... I had to read this twice. Great point.

I'm not altogether comfortable with the 10/20 points division and I'm thinking of moving the 20 to 12, but I do see that some categories are worth more than others. My mind is open on that score.

Dominance. Here's the thing with that... if a Pacquiao decides to just fight the best around regardless of what weight they are, that isn't dominance of a division, but it is the mark of greatness. Hagler deserves credit in my estimation as does Monzon for their reigns of terror, but greatness shines when the guy beats a relative giant. Mickey Walker was greater than Hagler because of that... am I being clear here?
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Old 09-27-2009, 11:20 AM   #6
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Default Re: Ranking the Greats: your assistance please

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Originally Posted by Stonehands89 View Post
RG is a nod to technical skill, which I would argue separates the briefer phenoms from the established legends. but is also considers formidability... for example, Foreman was no technician, but he was awfully hard to beat...

H2H? I don't factor that in. It's fun to argue whether Jones would whip Hagler but that has no place in real analysis, you know?
got you! just seemed to be what fighters were the 'best' so to speak.

just seemed very similar to a H2H like ranking, and i agree H2H shopuldnt really be used in ranking as its not really hard evidance and dosent mean much
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Old 09-27-2009, 11:21 AM   #7
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Default Re: Ranking the Greats: your assistance please

Quote:
Originally Posted by McGrain View Post
Very interesting stuff, and I'm looking forward to the working version, which is how we'll know what we've got on our hands, though I applaud you for tossing up the idea, you work out one or two tiny kinks.

Why the division between the catagories? Why is there that 10/20 points division? What i'm basically asking is, does this mean you see Generalship as more important than Dominance? If so, why should a great general who was not a dominant champion be more highly rewarded than a dominant champion not known for his generalship?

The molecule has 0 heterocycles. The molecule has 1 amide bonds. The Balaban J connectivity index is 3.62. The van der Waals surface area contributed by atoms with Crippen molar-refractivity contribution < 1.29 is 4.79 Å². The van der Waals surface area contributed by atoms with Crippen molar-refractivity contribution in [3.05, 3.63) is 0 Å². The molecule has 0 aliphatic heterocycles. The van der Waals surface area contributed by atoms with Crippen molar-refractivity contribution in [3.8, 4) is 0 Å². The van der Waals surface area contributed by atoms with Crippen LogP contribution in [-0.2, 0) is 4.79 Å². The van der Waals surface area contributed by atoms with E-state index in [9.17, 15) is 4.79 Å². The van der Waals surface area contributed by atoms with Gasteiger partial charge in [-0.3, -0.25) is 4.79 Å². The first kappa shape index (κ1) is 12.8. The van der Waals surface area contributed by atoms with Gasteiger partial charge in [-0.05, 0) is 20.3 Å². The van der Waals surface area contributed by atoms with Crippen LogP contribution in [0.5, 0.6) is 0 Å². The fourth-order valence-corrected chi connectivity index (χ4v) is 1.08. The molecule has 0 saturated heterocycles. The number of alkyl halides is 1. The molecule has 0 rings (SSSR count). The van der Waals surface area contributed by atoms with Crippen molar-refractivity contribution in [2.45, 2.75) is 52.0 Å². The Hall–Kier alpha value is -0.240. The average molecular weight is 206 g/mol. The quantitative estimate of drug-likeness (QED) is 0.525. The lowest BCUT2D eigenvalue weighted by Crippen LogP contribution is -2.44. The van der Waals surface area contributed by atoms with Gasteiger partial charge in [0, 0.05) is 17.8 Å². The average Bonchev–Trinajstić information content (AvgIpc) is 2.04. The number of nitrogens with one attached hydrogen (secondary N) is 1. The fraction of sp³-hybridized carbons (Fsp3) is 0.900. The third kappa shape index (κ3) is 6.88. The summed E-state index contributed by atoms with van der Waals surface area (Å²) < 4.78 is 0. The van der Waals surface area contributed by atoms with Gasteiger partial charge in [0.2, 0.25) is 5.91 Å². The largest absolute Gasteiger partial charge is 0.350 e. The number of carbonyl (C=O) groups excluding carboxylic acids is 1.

One more thing, I do see RG as a measure of how formidable a fighter was and that is probably the most important measure. Ring Generals is about as high a complement one can have. By contrast, "dominating" a parade of relatively average guys isn't as impressive. Burley's wins at MW impress us more than Jones' wins at MW even if they were less dominant... right?
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Old 09-27-2009, 11:22 AM   #8
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Default Re: Ranking the Greats: your assistance please

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Originally Posted by Stonehands89 View Post
... I had to read this twice. Great point.

I'm not altogether comfortable with the 10/20 points division and I'm thinking of moving the 20 to 12, but I do see that some categories are worth more than others. My mind is open on that score.

Dominance. Here's the thing with that... if a Pacquiao decides to just fight the best around regardless of what weight they are, that isn't dominance of a division, but it is the mark of greatness. Hagler deserves credit in my estimation as does Monzon for their reigns of terror, but greatness shines when the guy beats a relative giant. Mickey Walker was greater than Hagler because of that... am I being clear here?
I agree with everything you say here, and have no issue with the scoring system. It's your system. The reason I picked it up is you clearly want to design a system as unfettered by subjectivity as possible - you're scoiring hierarchy arugably makes the system subjective at route. I, for example, would tend to score Generalship and Dominance side by side, and if I had to show preference for one i'd be tempted to go for Dominance (proof in the pudding etc.).